Should the New 9/11 Museum Tell the Whole Truth?

Victims' families say yes.

Jake Pauls, a leading expert on building evacuation based in Maryland, says the linkage between the memorial and the museum has "always been a bit of a puzzle."

"There are a lot of issues the museum could examine," he says. "The question is how you get into them. The controversies involve some fairly big actors. These are big targets. You will get all kinds of opposition."

Indeed, the FDNY, the Port Authority, the city, the Giuliani faction, ex-Governor Pataki, and Mayor Bloomberg all have an interest in presenting a certain portrait of 9/11.

Retired fire chief Jim Riches:"It should all be in there."
Willie Davis/ Veras
Retired fire chief Jim Riches:"It should all be in there."
Sally Regenhard, with her husband Al and daughter Christina, at the John Jay center named for her son, Christian.
Willie Davis/ Veras
Sally Regenhard, with her husband Al and daughter Christina, at the John Jay center named for her son, Christian.

Of course, there are also family members who don't believe the museum should examine the controversial stuff. Eileen Torres, who lost her cousin, a firefighter, in the attacks, says the museum should focus on remembrance. "It has to be about the people who died, honoring them," she says. "There are extremely important issues, but they shouldn't be the focal point. "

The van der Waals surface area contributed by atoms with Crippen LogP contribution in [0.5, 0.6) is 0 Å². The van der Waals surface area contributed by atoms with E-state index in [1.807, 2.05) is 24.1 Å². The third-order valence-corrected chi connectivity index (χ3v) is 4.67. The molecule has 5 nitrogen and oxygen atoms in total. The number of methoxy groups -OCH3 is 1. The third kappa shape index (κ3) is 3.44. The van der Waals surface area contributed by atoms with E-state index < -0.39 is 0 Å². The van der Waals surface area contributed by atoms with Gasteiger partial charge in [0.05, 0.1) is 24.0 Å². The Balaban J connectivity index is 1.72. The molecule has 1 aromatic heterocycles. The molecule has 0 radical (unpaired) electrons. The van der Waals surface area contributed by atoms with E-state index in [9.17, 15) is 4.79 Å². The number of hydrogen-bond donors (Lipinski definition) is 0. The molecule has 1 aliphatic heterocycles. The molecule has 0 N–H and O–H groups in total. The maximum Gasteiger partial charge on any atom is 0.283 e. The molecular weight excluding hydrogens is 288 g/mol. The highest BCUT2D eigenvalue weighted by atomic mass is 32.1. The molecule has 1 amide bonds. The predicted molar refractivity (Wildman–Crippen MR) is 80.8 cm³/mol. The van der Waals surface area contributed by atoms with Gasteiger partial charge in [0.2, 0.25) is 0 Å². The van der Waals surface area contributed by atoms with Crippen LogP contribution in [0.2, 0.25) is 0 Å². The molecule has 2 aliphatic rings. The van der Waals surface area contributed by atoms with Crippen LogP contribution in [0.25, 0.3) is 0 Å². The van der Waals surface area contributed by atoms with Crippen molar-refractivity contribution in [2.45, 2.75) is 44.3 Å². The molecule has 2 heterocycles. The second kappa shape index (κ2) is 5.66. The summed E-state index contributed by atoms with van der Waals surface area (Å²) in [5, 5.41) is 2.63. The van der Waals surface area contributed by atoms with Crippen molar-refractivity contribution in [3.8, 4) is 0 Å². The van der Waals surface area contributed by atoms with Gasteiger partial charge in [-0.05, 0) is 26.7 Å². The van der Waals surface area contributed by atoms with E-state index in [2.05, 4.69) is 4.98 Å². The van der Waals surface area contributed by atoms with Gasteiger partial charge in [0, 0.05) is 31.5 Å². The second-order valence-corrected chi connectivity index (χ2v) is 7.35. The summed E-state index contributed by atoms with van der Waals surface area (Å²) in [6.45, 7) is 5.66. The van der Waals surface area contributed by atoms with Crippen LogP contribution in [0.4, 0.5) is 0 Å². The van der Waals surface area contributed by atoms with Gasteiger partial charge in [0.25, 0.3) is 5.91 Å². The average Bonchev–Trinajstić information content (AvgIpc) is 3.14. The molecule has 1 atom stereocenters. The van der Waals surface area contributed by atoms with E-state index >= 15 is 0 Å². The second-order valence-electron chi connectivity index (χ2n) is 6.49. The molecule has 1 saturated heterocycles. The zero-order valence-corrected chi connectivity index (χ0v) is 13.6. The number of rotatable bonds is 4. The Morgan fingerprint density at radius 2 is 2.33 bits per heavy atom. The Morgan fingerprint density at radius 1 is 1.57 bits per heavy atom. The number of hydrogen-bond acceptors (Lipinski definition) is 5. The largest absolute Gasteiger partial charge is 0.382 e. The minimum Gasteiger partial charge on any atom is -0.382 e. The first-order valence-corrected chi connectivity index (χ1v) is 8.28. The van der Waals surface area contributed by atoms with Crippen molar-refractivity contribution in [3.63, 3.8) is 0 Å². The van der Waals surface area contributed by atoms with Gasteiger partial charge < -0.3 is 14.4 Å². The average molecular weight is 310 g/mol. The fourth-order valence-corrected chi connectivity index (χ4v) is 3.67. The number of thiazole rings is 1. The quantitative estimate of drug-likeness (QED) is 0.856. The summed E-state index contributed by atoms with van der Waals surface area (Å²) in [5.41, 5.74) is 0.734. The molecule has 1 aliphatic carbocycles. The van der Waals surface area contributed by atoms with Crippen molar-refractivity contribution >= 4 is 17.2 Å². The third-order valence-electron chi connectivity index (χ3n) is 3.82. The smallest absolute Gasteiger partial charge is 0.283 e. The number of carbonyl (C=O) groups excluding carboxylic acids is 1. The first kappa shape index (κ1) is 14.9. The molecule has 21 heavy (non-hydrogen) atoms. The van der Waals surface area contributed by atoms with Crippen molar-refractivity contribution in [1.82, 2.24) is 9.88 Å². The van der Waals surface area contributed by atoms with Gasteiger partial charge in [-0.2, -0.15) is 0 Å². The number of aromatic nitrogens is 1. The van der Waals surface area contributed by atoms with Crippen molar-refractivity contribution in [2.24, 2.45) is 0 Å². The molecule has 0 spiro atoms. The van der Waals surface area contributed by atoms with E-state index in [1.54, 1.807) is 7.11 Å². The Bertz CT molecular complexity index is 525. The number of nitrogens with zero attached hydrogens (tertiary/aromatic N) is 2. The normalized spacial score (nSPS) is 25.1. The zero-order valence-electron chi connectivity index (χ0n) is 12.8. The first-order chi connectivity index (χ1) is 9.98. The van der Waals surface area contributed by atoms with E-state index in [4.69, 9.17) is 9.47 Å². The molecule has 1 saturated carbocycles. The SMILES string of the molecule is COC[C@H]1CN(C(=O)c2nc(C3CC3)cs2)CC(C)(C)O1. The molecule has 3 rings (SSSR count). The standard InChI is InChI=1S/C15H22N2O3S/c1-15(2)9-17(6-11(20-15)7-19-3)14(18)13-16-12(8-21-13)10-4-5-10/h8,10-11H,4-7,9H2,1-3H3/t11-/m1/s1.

Lee Ielpi, who lost his son on 9/11, helped found the Tribute Center and sits on the memorial board. He says the museum should take a wider view. "We have an opportunity to show the events of 9/11, but we also have an obligation to inform the millions of people that will come here about the effects of hatred and intolerance," he says.

"A lot of things happened here; some haven't been proven," he adds. "I'm more concerned about tomorrow. If you want to touch base, you can look at the controversies, but if you want to hit a home run, it's the broader picture."

And what about the people who are actually in charge of creating the museum? Alice Greenwald, the executive vice president for programs, offers some clues in an open letter on the museum's website: "The museum at Ground Zero has the potential to educate and inspire with great power and authenticity," she writes, and, "most importantly," it will "facilitate the individual and communal grieving process." Elsewhere, the website states that the museum will "bear solemn witness" to the attacks.

Salvatore Cassano, the top uniformed member of the FDNY and an advisor to the memorial group, answers the question carefully: "There are people with differing opinions," he says. "It's important to tell what happened that day, and at the same time, to be sensitive to the needs of the families so they don't feel they are reliving it. It's a gentle balance."

Ask him whether the respiratory fallout should be part of an exhibit, and Cassano demurs. Ask him whether the problems in the emergency response should be highlighted, and he says: "They might be."

With three years to go, the curators of the museum have plenty of time to struggle with these questions, but for inspiration, they might look at a quote posted on a wall just inside the Tribute Center gallery.

The line is from Michael Macko, the son of a victim in the 1993 bombing, who points out how that earlier attack has faded from public memory: "How quickly it was reopened . . . the hole filled . . . Over the years everything was forgotten. If we don't remember these bombings, then we've lost more than the lives and the buildings."

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